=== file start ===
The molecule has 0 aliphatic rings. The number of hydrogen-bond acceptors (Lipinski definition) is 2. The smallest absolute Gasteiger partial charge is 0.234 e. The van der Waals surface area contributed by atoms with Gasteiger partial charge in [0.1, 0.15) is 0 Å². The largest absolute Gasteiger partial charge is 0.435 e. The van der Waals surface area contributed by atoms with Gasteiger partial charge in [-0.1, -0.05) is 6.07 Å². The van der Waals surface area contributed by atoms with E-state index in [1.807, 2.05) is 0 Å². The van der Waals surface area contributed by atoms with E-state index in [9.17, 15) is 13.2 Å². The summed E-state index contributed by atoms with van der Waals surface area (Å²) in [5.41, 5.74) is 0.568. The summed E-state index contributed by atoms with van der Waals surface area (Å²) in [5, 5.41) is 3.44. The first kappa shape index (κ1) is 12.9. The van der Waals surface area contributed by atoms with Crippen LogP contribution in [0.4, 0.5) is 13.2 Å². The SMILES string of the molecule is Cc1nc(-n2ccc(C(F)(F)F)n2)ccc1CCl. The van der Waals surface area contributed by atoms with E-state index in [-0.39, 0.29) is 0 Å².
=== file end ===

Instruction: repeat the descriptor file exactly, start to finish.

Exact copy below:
The molecule has 0 aliphatic rings. The number of hydrogen-bond acceptors (Lipinski definition) is 2. The smallest absolute Gasteiger partial charge is 0.234 e. The van der Waals surface area contributed by atoms with Gasteiger partial charge in [0.1, 0.15) is 0 Å². The largest absolute Gasteiger partial charge is 0.435 e. The van der Waals surface area contributed by atoms with Gasteiger partial charge in [-0.1, -0.05) is 6.07 Å². The van der Waals surface area contributed by atoms with E-state index in [1.807, 2.05) is 0 Å². The van der Waals surface area contributed by atoms with E-state index in [9.17, 15) is 13.2 Å². The summed E-state index contributed by atoms with van der Waals surface area (Å²) in [5.41, 5.74) is 0.568. The summed E-state index contributed by atoms with van der Waals surface area (Å²) in [5, 5.41) is 3.44. The first kappa shape index (κ1) is 12.9. The van der Waals surface area contributed by atoms with Crippen LogP contribution in [0.4, 0.5) is 13.2 Å². The SMILES string of the molecule is Cc1nc(-n2ccc(C(F)(F)F)n2)ccc1CCl. The van der Waals surface area contributed by atoms with E-state index in [-0.39, 0.29) is 0 Å².